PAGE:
Exploring London’s commuter belts with Data

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London is getting pricier, and it seems that there is very little that can be done to reduce the desirability of our nation’s capital city. Indeed, this inexorable rise is pricing some residents out of the city, with many first-time buyers opting to make the daily commute from the surrounding home counties instead.

To help first time buyers make the move out of the capital, the estate agent Yopa has created an interactive tool to help you choose the best commuter town based on your own needs.

We thought we’d give it a go, and the results are rather surprising!

When you first enter the widget, the initial results show that Leagrave in Bedfordshire is the best place to live, even though it has slightly higher than average crime levels. This seems to be because the average house price is £257,000, well below London’s average of more than £480,000, but it is also fairly close to London, with only a 38 minute travel time on train. Season ticket prices are reasonable at £5,256, and there is up to 96 trains per day.

Reading is next, followed by Luton and St Albans.

We then had a play around and wondered would happen if we didn’t care about season ticket prices but wanted the cheapest property possible. This would be ideal for someone who works from home but still needs to get to London occasionally.

Our results show that Stoke-on-Trent would be ideal for us, even though it’s all the way over in Staffordshire. It’s 87 minutes away, and the average house price is only £141,000. Crime levels are a little higher than average, but for those who need to consider an occasional trip into London, it would be an interesting choice.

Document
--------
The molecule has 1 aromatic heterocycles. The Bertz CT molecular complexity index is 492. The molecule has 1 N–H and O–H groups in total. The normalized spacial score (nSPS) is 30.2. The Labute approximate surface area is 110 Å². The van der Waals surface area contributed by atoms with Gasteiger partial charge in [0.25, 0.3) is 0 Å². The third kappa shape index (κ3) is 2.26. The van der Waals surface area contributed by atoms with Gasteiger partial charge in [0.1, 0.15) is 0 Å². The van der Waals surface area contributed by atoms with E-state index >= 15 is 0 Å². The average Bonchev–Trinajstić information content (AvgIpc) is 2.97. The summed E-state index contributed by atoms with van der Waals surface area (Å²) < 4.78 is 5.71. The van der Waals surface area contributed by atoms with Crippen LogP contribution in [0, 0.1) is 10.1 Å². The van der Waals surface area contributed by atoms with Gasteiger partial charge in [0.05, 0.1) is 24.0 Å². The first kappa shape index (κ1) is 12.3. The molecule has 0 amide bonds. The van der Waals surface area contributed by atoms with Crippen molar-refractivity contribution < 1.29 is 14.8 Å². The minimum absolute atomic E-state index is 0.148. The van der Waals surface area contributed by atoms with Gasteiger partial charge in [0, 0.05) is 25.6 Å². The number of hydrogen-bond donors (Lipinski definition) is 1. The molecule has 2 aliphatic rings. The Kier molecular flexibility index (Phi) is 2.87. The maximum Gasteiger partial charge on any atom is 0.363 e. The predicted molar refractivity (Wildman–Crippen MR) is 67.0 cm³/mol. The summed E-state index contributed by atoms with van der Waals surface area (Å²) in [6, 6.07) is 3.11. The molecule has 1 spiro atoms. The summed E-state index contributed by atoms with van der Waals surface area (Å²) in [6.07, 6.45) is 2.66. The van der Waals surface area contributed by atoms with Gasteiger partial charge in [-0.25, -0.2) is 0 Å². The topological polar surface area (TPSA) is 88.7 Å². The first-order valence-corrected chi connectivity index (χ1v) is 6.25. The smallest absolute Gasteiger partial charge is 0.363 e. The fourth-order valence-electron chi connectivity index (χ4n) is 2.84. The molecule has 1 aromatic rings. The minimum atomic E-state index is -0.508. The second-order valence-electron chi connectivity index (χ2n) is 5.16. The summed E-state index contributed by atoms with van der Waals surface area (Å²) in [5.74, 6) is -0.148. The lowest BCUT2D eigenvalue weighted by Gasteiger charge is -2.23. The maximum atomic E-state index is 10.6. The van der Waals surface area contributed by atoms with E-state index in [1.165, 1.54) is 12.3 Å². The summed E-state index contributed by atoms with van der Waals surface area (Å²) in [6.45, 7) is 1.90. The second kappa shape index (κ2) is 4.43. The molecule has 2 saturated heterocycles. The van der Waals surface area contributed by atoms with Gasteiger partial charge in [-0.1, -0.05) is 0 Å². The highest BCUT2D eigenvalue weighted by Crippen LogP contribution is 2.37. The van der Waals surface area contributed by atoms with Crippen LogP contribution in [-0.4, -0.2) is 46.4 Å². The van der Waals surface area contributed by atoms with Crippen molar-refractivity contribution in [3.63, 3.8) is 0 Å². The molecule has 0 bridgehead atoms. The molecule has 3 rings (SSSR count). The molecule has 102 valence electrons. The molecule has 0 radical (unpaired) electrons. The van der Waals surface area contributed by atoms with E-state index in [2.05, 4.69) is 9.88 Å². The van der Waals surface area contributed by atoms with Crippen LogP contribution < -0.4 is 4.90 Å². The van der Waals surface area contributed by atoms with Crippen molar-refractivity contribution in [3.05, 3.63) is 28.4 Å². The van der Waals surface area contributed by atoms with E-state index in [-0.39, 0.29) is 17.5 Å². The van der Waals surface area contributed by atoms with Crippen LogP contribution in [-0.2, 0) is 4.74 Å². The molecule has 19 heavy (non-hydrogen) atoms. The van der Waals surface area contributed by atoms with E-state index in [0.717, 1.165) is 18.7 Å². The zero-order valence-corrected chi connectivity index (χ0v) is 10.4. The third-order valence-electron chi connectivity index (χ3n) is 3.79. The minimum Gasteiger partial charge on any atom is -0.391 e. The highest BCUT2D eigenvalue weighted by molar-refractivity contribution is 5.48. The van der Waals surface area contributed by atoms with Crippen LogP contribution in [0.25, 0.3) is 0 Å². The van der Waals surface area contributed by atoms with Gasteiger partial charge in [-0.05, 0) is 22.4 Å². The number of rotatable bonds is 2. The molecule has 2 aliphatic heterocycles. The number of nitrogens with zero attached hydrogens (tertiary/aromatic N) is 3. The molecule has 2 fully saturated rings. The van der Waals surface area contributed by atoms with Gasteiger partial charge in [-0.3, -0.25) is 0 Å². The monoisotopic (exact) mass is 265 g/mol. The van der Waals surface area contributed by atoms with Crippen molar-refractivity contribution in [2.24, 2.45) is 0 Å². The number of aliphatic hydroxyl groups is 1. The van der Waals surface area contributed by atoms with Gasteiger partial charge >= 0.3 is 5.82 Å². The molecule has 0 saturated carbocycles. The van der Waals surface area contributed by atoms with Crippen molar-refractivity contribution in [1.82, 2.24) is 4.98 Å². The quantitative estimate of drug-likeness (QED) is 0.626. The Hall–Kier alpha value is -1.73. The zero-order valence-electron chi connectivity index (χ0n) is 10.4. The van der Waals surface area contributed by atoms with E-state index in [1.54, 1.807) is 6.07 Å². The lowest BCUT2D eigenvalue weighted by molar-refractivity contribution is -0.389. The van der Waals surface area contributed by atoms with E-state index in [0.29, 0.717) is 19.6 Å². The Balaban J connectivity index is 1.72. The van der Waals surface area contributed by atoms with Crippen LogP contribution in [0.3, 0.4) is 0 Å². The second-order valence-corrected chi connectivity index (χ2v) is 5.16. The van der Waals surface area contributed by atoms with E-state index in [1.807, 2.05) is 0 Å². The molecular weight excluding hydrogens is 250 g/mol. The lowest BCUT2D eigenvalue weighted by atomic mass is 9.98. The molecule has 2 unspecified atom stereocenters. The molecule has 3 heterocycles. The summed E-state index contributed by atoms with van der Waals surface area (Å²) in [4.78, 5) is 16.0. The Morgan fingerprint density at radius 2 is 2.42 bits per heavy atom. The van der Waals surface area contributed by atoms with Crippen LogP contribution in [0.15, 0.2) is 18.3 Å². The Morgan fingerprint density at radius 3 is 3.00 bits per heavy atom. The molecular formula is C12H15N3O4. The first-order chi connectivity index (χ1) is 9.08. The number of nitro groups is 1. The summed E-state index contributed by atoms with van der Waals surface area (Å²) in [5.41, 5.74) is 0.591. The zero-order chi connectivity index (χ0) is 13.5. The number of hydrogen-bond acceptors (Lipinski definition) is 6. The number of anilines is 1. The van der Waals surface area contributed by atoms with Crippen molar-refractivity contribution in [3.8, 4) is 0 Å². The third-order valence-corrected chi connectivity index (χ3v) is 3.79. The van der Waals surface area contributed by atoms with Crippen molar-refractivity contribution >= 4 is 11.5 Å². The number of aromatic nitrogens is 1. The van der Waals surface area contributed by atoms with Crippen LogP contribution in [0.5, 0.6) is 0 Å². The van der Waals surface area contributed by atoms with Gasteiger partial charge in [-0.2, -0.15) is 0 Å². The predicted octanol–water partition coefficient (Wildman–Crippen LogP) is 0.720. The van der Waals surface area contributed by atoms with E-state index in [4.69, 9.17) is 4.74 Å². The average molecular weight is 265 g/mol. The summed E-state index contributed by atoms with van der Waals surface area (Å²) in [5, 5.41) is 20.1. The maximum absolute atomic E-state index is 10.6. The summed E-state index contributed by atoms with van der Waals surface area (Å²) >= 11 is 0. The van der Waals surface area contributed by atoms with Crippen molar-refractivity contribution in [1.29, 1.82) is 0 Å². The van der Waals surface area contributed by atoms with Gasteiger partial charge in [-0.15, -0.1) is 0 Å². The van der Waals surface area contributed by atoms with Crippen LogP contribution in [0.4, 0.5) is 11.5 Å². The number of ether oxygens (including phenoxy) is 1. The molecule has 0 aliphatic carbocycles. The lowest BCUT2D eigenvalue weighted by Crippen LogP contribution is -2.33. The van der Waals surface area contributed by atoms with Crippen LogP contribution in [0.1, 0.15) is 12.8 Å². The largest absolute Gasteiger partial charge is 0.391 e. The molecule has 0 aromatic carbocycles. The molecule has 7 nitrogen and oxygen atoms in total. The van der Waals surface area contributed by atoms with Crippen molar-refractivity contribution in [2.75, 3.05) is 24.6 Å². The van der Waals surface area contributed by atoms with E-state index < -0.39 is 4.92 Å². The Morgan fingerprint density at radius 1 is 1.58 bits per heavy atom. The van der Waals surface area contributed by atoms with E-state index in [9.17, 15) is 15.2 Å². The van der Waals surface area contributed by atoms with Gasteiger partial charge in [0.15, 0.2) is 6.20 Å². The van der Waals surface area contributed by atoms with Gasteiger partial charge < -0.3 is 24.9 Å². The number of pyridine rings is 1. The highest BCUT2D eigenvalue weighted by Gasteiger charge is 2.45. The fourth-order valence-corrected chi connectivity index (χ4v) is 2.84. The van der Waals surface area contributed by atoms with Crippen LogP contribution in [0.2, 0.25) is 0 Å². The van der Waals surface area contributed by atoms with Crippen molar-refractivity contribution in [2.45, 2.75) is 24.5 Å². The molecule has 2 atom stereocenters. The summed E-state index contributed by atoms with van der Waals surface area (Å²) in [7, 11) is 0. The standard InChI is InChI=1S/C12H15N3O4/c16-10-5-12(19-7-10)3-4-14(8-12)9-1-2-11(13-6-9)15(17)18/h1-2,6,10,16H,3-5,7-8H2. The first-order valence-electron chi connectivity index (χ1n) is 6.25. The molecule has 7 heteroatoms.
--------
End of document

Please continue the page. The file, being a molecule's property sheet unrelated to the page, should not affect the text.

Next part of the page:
Okay, so what’s next.

Plenty of us have children, so we played around and had a quick look at places with great primary and secondary schools. Grantham in Lincolnshire came out tops, and the commute times only a little over an hour. Average house prices are £207,745, which isn’t too bad if you have to only go to London occasionally. If you had to do it every day, you would spend 11 hours a week commuting, but even then, that might be worth it for good schools and affordable housing.

Nuneaton was next, and that was closer at 59 minutes and with a lower average house price. Higher-than-average crime levels, however, could put some people off.


Price is often the most important part of anyone’s decision to buy a house, simply because if an area is unaffordable, there’s not a great deal you can do about it other than save up for a few more years!

However, that’s where this tool excels. While it doesn’t cover every area in the United Kingdom, it does have most of the major commuter routes and locations. We set the criteria to no more than 60 minutes and started playing around with prices.

On our first attempt, we came up with High Brooms in Kent as our low-crime area. It’s part of Tunbridge Wells, but you’d only spend just under £300,000 on average to live there. Crime is lower than average, but the commute time is relatively slow at 53 minutes. If you didn’t mind slightly higher crime rates, then Leagrave pops up again.

At £337,000, Farncombe is a possible location, and it has a few more pubs than High Brooms. The commute is somewhat shorter at 40 minutes, although you do end up at Waterloo, which can be a plus point or a negative point depending on your viewpoint of the station. Alternatively, Witham in Essex is a possibility, although that is five minutes further away but average house prices are £30,000 cheaper.

Overall, this commuter tool makes it easy to determine what’s important for you and it helps you to make an informed choice.

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